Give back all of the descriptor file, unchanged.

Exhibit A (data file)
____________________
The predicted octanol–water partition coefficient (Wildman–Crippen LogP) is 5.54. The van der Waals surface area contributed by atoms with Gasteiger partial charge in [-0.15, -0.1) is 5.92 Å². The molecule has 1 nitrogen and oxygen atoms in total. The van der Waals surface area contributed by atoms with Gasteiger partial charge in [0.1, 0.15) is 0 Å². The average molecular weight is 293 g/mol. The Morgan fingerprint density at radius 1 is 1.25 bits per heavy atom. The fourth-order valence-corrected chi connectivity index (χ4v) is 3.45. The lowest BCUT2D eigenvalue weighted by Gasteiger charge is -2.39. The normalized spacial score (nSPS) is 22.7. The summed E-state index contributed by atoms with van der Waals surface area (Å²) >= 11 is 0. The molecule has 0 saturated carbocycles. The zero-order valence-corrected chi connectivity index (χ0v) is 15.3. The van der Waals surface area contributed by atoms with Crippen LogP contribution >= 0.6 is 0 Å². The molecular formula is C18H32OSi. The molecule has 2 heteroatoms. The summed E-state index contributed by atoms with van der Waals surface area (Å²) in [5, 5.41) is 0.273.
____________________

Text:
The predicted octanol–water partition coefficient (Wildman–Crippen LogP) is 5.54. The van der Waals surface area contributed by atoms with Gasteiger partial charge in [-0.15, -0.1) is 5.92 Å². The molecule has 1 nitrogen and oxygen atoms in total. The van der Waals surface area contributed by atoms with Gasteiger partial charge in [0.1, 0.15) is 0 Å². The average molecular weight is 293 g/mol. The Morgan fingerprint density at radius 1 is 1.25 bits per heavy atom. The fourth-order valence-corrected chi connectivity index (χ4v) is 3.45. The lowest BCUT2D eigenvalue weighted by Gasteiger charge is -2.39. The normalized spacial score (nSPS) is 22.7. The summed E-state index contributed by atoms with van der Waals surface area (Å²) >= 11 is 0. The molecule has 0 saturated carbocycles. The zero-order valence-corrected chi connectivity index (χ0v) is 15.3. The van der Waals surface area contributed by atoms with Crippen LogP contribution >= 0.6 is 0 Å². The molecular formula is C18H32OSi. The molecule has 2 heteroatoms. The summed E-state index contributed by atoms with van der Waals surface area (Å²) in [5, 5.41) is 0.273.